Darren Paul Fisher's Frequencies - once titled OXV: The Manual, and the title change was a good one - takes place in a world parallel to ours, in which every person emits a certain frequency that determines his or her luck, which therefore determines his or her success in the world. Serendipity means perfect timing, endless opportunities, the ability to apply one's resources appropriately to any scenario. The higher the frequency, the luckier you are - and the less you feel. "Knowledge determines destiny" is the oft-repeated refrain of this world - if you know how a scenario is going to play out, you can approach that scenario to the maximum satisfaction of your goals.
Eleanor Wyld is Marie, a student with an uncommonly high frequency level and nearly no empathy whatsoever. She is pursued by the lovelorn Zak (Daniel Fraser), whose love is by necessity unrequited, because the disparity in their frequency levels means that they can barely stand near one another without environmental chaos ensuing. As Zak and Marie grow older, he commits himself to a solution for this disparity, and he finds one in his young adulthood - a way to equalize the frequency between him and Marie. Marie begins to feel, Zak grows a little luckier, and the entire society that believes Zak's accomplishment is impossible starts to crumble around them.
Frequencies is a detached film, with a tone that takes some warming up to. The narrative takes place at a deliberate distance from the audience, leaving us silent observers even more than most films. While this divorce from the viewers is, in fact, deliberate, it does make it difficult to love Frequencies. But the film is such a triumph of ideas that we appreciate it with our brains, even if our emotions aren't particularly engaged - in this way, we are much like young Marie, who views Zak's adoration as an interesting experiment that she would like to examine further.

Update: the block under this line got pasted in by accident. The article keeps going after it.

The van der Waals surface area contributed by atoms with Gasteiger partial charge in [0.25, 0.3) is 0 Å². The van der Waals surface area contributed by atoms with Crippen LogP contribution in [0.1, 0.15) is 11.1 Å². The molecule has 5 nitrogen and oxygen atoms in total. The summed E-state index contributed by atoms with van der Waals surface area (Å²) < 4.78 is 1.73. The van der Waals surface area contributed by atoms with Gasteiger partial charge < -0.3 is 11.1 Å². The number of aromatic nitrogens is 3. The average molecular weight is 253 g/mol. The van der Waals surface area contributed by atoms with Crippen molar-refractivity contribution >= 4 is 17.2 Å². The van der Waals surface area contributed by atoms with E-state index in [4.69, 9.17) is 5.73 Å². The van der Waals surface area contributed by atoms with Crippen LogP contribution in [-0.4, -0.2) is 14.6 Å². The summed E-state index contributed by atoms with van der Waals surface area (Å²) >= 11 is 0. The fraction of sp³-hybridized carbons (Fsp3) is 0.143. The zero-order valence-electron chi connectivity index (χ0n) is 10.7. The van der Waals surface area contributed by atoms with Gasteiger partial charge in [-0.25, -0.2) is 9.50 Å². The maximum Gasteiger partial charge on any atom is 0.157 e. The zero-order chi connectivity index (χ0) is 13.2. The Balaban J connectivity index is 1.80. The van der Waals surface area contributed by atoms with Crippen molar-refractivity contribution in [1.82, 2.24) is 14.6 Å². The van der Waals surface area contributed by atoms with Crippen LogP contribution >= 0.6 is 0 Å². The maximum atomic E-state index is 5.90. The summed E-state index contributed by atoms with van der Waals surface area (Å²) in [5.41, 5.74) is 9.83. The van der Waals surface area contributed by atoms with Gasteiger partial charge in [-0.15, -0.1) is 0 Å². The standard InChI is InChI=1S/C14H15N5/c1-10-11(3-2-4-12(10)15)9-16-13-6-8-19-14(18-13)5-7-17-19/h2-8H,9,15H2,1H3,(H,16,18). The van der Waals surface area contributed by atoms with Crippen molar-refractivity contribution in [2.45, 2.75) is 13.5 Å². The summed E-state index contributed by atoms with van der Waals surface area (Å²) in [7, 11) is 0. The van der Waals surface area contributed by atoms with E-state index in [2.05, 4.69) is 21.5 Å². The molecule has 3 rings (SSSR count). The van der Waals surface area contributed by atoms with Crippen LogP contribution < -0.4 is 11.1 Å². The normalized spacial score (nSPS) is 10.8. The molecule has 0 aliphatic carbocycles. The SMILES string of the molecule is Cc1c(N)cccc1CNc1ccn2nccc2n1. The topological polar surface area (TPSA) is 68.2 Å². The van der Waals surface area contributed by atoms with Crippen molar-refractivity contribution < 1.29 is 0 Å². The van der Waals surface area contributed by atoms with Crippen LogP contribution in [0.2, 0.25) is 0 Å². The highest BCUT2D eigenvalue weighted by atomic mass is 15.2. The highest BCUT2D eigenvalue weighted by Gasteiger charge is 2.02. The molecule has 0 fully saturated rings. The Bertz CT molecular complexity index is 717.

The film touches on a lot of themes - class inequality, determinism and free will - but it most speaks to the part of us that wants to believe that we can live outside of our potential. This is a story of a boy who's told again and again that he can't be who he wants to be, can't do what he wants to do, can't love who he wants to love - and he devotes himself, body, mind and soul, to the pursuit of dissolving those barriers. In doing so, Zak not only belies the debate of nature versus nurture, he proves that sheer will can overcome the mightiest of obstacles.
Frequencies is a small, British film with a very low budget - and it feels like it doesn't need to cost a cent more than it does. Everything that needs to be in the movie is here. It's a romance and a philosophical experiment, and it's also a science fiction film of the best kind: one that favors ideas over special effects. Fisher creates a fully-realized new world in Frequencies, and he does it with words and concepts instead of computer graphics and creatures. That is Frequencies' biggest triumph, and one that the summer tentpoles currently dominating the box office could learn from.